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But the fear that online dating is changing us, collectively, that it's creating unhealthy habits and preferences that aren't in our best interests, is being driven more by paranoia than it is by actual facts.
"There are a lot of theories out there about how online dating is bad for us," Michael Rosenfeld, a sociologist at Stanford who has been conducting a long-running study of online dating, told me the other day.
The age of first marriage is now in the late twenties, and more people in their 30s and even 40s are deciding not to settle down.
The rise of phone apps and online dating websites gives people access to more potential partners than they could meet at work or in the neighborhood.
This environment, mind you, is just like the one we see in the offline world.
There’s no obvious pattern by which people who meet online are worse off. For people who have a hard time finding partners in their day-to-day, face-to-face life, the larger subset of potential partners online is a big advantage for them.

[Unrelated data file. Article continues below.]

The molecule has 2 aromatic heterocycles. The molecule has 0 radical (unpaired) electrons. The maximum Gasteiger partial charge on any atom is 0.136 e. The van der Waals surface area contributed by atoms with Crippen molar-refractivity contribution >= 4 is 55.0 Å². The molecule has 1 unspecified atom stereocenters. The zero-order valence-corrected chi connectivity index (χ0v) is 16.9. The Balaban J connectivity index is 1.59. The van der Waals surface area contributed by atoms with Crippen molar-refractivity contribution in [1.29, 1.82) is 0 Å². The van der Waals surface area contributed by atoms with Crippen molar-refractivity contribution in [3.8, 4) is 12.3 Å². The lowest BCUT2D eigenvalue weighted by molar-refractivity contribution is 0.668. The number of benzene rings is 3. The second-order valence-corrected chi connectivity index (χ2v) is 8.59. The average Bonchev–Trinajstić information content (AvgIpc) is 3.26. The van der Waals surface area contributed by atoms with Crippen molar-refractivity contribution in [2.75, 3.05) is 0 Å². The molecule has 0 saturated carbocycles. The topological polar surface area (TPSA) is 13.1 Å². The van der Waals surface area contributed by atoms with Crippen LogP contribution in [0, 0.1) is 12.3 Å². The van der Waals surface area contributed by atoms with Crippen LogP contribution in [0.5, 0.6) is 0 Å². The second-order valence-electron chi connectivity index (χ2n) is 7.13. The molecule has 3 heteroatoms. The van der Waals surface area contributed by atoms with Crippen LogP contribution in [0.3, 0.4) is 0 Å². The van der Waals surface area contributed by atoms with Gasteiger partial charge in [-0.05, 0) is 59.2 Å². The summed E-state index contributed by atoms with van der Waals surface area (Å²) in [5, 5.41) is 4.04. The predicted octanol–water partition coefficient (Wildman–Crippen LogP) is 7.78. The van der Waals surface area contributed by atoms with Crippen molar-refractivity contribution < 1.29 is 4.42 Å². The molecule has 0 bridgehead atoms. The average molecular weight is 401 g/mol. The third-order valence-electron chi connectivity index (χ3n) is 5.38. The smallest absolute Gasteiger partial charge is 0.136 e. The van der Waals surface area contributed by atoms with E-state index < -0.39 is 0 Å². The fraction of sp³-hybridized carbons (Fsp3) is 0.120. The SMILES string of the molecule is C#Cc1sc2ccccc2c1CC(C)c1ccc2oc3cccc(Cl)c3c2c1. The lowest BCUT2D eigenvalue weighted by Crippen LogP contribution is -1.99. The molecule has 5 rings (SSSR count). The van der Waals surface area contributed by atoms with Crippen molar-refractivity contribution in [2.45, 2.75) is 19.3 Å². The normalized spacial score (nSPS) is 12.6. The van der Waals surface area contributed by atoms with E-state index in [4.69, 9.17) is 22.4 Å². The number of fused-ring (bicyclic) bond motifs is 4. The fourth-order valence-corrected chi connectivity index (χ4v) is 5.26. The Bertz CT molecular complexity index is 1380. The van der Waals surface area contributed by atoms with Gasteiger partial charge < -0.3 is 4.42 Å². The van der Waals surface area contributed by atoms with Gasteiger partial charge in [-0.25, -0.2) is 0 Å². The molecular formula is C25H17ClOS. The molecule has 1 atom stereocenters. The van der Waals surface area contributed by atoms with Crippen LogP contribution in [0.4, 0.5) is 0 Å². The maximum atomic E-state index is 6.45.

I actually don’t see in my data any negative repercussions for people who meet partners online.
On her screen, images of men appeared and then disappeared to the left and right, depending on the direction in which she wiped.
I felt a deep sense a rejection -- not personally, but on behalf of everyone at the bar.
Instead of interacting with the people around her, she chose to search for a companion elsewhere online.
I wondered to myself, is this what online dating has done to us?
A couple of months ago, I was sitting at a bar minding my own business when the woman next to me did something strange.